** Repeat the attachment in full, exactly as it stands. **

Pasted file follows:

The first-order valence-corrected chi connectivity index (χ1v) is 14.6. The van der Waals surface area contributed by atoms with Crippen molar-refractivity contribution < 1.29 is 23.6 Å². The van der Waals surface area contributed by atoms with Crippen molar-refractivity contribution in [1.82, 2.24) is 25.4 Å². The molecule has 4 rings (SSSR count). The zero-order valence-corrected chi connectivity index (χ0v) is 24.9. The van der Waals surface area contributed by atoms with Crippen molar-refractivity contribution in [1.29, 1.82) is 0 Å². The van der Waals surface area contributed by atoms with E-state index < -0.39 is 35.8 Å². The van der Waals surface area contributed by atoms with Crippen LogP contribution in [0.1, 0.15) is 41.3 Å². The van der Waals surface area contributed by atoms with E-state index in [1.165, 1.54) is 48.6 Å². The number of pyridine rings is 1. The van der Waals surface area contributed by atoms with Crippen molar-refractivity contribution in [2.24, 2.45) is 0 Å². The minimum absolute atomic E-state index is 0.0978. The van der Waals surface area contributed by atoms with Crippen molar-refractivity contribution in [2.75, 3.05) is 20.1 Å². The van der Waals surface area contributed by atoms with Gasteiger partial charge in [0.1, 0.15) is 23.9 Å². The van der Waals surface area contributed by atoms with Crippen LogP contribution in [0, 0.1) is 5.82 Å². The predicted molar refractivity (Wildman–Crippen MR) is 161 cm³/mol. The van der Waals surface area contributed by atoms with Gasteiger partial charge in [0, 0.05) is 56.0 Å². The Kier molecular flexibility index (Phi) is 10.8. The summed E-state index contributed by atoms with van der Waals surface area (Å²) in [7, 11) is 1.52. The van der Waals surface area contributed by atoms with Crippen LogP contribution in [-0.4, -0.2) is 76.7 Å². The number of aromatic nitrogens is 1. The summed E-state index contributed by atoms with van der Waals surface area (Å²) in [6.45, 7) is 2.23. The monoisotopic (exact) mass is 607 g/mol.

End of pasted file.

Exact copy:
The first-order valence-corrected chi connectivity index (χ1v) is 14.6. The van der Waals surface area contributed by atoms with Crippen molar-refractivity contribution < 1.29 is 23.6 Å². The van der Waals surface area contributed by atoms with Crippen molar-refractivity contribution in [1.82, 2.24) is 25.4 Å². The molecule has 4 rings (SSSR count). The zero-order valence-corrected chi connectivity index (χ0v) is 24.9. The van der Waals surface area contributed by atoms with Crippen molar-refractivity contribution in [1.29, 1.82) is 0 Å². The van der Waals surface area contributed by atoms with E-state index < -0.39 is 35.8 Å². The van der Waals surface area contributed by atoms with Crippen LogP contribution in [0.1, 0.15) is 41.3 Å². The van der Waals surface area contributed by atoms with E-state index in [1.165, 1.54) is 48.6 Å². The number of pyridine rings is 1. The van der Waals surface area contributed by atoms with Crippen molar-refractivity contribution in [2.24, 2.45) is 0 Å². The minimum absolute atomic E-state index is 0.0978. The van der Waals surface area contributed by atoms with Crippen molar-refractivity contribution in [2.75, 3.05) is 20.1 Å². The van der Waals surface area contributed by atoms with Gasteiger partial charge in [0.1, 0.15) is 23.9 Å². The van der Waals surface area contributed by atoms with Crippen LogP contribution in [0, 0.1) is 5.82 Å². The predicted molar refractivity (Wildman–Crippen MR) is 161 cm³/mol. The van der Waals surface area contributed by atoms with Gasteiger partial charge in [0, 0.05) is 56.0 Å². The Kier molecular flexibility index (Phi) is 10.8. The summed E-state index contributed by atoms with van der Waals surface area (Å²) in [7, 11) is 1.52. The van der Waals surface area contributed by atoms with Crippen LogP contribution in [-0.4, -0.2) is 76.7 Å². The number of aromatic nitrogens is 1. The summed E-state index contributed by atoms with van der Waals surface area (Å²) in [6.45, 7) is 2.23. The monoisotopic (exact) mass is 607 g/mol.